Keywords: Intraday market, electricity, liquidity, fundamental model, trading model
    JEL: L94 Q41
    Date: 2013–10
  2. By: Ravanel, M.
    Abstract: In this paper, I study how the CEO's election can be biased if some directors in the board belong to the same network. I use a static Bayesian game. Directors want to elect the best candidate but they also want to vote for the winner. In that context, results show that, when no candidate is part of the network, boards with a network perform better in electing the right candidate. On the other hand, it becomes detrimental for stockholders if one candidate is part of the network. Indeed, compared to a situation where there are no interconnections between directors, the directors who are members of a network vote more often for the candidate they think is best, rather than for the one they think might win. The ones who are not part of the network follow their lead. Thus the network has power on the result of the election and therefore limits the power of the future CEO.
    Keywords: Networks, corporate governance.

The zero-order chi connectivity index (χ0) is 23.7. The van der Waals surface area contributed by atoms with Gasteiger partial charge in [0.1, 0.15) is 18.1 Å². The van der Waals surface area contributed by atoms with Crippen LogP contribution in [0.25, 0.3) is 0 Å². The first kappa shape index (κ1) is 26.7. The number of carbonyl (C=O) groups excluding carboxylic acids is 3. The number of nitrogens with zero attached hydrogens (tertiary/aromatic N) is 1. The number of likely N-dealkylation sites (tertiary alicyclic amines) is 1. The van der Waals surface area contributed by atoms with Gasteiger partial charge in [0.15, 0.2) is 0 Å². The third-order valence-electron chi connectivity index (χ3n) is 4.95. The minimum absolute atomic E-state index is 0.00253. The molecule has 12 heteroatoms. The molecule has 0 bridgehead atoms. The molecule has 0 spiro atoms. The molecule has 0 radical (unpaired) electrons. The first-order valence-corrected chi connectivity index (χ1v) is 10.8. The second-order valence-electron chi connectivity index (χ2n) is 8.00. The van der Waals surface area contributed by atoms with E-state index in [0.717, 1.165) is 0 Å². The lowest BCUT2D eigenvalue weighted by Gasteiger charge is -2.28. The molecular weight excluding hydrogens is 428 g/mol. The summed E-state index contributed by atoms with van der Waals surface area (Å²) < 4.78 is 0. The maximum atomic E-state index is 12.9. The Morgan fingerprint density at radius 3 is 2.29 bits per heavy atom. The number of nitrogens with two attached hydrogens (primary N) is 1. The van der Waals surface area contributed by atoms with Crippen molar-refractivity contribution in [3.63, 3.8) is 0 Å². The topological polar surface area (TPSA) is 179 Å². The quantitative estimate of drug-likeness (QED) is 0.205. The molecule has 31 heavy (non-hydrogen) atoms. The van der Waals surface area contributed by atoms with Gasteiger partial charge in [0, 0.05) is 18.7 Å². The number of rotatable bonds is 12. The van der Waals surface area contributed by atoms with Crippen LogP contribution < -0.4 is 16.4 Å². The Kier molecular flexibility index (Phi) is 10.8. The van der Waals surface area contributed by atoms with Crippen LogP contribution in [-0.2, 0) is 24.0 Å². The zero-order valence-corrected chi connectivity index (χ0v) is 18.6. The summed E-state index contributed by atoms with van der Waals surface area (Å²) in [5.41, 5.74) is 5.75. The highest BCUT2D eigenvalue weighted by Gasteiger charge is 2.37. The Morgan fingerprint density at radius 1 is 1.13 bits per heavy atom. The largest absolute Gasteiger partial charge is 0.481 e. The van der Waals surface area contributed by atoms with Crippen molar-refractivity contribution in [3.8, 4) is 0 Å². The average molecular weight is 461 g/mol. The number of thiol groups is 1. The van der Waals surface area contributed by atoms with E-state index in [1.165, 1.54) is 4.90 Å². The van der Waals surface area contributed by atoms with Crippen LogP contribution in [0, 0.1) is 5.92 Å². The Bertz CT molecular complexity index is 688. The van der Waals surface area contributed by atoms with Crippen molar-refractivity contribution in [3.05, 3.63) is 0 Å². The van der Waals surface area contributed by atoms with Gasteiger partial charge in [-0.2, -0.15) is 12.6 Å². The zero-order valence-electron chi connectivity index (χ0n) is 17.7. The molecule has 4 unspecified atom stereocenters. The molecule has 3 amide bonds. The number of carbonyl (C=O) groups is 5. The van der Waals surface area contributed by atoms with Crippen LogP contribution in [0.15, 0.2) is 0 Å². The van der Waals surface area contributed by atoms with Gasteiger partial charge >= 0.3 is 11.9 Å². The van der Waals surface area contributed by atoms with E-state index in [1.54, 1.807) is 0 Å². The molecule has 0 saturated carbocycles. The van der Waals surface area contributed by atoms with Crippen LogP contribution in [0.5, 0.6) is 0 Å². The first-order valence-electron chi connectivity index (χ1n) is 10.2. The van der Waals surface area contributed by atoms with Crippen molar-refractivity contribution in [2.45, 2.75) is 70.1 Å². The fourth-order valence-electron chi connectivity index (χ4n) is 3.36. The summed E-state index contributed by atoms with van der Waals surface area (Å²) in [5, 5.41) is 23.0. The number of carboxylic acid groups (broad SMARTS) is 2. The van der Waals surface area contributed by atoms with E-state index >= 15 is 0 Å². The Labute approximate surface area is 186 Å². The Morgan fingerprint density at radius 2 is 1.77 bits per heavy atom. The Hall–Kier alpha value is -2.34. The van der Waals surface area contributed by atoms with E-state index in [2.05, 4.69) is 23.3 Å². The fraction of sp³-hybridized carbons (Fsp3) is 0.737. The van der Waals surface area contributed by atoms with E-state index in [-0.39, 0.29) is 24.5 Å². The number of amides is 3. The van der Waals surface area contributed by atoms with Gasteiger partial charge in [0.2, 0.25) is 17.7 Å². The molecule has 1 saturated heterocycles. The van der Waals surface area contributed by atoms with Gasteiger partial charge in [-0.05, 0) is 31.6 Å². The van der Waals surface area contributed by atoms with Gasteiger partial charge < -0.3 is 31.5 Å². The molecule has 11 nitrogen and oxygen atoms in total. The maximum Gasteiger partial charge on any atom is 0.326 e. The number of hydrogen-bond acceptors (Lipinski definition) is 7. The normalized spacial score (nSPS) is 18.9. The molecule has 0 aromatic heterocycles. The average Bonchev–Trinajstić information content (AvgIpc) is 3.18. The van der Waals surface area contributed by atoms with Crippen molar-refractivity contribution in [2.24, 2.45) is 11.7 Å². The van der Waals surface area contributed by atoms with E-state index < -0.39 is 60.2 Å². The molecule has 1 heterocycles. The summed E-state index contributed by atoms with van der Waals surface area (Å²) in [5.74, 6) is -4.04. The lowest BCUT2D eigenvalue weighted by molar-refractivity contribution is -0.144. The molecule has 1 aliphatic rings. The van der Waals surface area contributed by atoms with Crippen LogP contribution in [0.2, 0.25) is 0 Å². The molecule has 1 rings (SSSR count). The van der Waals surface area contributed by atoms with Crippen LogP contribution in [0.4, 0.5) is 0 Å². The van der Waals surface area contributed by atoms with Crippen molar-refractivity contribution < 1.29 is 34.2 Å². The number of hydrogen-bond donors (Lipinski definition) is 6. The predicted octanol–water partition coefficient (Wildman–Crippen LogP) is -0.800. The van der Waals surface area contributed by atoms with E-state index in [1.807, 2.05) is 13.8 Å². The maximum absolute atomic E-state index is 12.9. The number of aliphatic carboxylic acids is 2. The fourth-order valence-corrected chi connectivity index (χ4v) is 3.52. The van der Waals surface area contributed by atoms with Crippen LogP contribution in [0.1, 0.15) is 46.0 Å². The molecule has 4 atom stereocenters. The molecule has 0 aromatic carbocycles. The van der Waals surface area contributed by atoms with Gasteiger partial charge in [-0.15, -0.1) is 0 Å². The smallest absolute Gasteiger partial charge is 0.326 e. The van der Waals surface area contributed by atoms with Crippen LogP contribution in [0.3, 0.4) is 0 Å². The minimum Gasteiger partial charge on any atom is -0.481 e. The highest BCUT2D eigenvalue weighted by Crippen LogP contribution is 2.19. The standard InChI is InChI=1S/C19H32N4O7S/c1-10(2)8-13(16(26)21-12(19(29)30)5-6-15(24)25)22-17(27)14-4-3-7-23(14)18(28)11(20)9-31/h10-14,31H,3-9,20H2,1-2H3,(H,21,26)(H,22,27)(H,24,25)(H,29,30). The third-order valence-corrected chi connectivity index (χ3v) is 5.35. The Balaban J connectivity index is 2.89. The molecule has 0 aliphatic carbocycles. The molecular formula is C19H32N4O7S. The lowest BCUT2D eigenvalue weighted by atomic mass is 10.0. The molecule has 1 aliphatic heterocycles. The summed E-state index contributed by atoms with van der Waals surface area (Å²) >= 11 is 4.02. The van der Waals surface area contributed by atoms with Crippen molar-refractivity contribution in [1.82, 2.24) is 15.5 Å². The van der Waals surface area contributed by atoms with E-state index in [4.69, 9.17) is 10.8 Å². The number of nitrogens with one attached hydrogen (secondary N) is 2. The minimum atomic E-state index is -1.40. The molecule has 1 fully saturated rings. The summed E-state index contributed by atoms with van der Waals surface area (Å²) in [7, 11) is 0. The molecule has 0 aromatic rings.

JEL: D71 G34 Z13
    Date: 2013
  3. By: AOYAMA Hideaki; Stefano BATTISTON; FUJIWARA Yoshi
    Abstract: We present an analysis of the lending/borrowing relationship between Japanese banks and Japanese firms, which form a bipartite credit network. We introduce distress to some initial node(s) (banks or firms) and allow it to propagate and contaminate other nodes in this network according to the relative exposure. First, by choosing the initial node to be a bank and taking the weighted average of the resulting distress distribution, with the weight proportional to the size (total assets) of each node, we identify the bank's importance to the whole network at the time of crisis. This leads to a nonlinear relationship between the importance and the size of the bank, which implies that mergers with the same-sized partner would result the most in the increase in importance. Second, by introducing the initial distress to firms in certain industrial sector(s), we evaluate the vulnerability of banks and firms in other sectors due to the distress in the initial sectors.
    Date: 2013–10